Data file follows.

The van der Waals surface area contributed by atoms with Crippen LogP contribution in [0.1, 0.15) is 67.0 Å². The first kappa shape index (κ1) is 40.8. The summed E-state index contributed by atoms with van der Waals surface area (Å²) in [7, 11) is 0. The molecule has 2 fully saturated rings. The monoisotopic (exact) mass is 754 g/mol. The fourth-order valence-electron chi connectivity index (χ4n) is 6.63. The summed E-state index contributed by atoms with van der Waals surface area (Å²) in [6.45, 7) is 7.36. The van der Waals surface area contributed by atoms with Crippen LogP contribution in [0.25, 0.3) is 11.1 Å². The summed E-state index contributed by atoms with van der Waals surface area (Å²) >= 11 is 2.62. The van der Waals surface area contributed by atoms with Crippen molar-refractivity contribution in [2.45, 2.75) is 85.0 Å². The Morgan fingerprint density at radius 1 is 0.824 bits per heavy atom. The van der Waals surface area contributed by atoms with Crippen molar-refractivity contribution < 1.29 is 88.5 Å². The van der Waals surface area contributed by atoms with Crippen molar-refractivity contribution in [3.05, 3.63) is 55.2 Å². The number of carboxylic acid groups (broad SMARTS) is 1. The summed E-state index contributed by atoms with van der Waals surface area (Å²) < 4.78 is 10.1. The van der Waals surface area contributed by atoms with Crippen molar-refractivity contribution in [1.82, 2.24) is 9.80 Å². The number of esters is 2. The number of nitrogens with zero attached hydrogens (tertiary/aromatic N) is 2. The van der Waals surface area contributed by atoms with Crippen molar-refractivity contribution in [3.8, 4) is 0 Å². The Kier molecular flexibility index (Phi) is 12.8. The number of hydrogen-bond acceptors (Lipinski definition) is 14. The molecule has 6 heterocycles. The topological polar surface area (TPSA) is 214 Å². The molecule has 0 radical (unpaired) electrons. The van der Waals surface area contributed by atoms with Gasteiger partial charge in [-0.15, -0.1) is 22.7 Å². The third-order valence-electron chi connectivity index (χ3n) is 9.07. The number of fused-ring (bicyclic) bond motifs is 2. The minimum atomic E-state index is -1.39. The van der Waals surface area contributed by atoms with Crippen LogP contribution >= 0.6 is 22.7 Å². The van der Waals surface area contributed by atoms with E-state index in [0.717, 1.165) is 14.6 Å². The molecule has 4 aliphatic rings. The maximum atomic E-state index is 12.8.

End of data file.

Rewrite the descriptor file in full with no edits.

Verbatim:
The van der Waals surface area contributed by atoms with Crippen LogP contribution in [0.1, 0.15) is 67.0 Å². The first kappa shape index (κ1) is 40.8. The summed E-state index contributed by atoms with van der Waals surface area (Å²) in [7, 11) is 0. The molecule has 2 fully saturated rings. The monoisotopic (exact) mass is 754 g/mol. The fourth-order valence-electron chi connectivity index (χ4n) is 6.63. The summed E-state index contributed by atoms with van der Waals surface area (Å²) in [6.45, 7) is 7.36. The van der Waals surface area contributed by atoms with Crippen LogP contribution in [0.25, 0.3) is 11.1 Å². The summed E-state index contributed by atoms with van der Waals surface area (Å²) >= 11 is 2.62. The van der Waals surface area contributed by atoms with Crippen molar-refractivity contribution in [2.45, 2.75) is 85.0 Å². The Morgan fingerprint density at radius 1 is 0.824 bits per heavy atom. The van der Waals surface area contributed by atoms with Crippen molar-refractivity contribution < 1.29 is 88.5 Å². The van der Waals surface area contributed by atoms with Crippen molar-refractivity contribution in [3.05, 3.63) is 55.2 Å². The number of carboxylic acid groups (broad SMARTS) is 1. The summed E-state index contributed by atoms with van der Waals surface area (Å²) < 4.78 is 10.1. The van der Waals surface area contributed by atoms with Crippen molar-refractivity contribution in [1.82, 2.24) is 9.80 Å². The number of esters is 2. The number of nitrogens with zero attached hydrogens (tertiary/aromatic N) is 2. The van der Waals surface area contributed by atoms with Crippen molar-refractivity contribution in [3.8, 4) is 0 Å². The Kier molecular flexibility index (Phi) is 12.8. The number of hydrogen-bond acceptors (Lipinski definition) is 14. The molecule has 6 heterocycles. The topological polar surface area (TPSA) is 214 Å². The molecule has 0 radical (unpaired) electrons. The van der Waals surface area contributed by atoms with Gasteiger partial charge in [-0.15, -0.1) is 22.7 Å². The third-order valence-electron chi connectivity index (χ3n) is 9.07. The number of fused-ring (bicyclic) bond motifs is 2. The minimum atomic E-state index is -1.39. The van der Waals surface area contributed by atoms with Crippen LogP contribution >= 0.6 is 22.7 Å². The van der Waals surface area contributed by atoms with E-state index in [0.717, 1.165) is 14.6 Å². The molecule has 4 aliphatic rings. The maximum atomic E-state index is 12.8.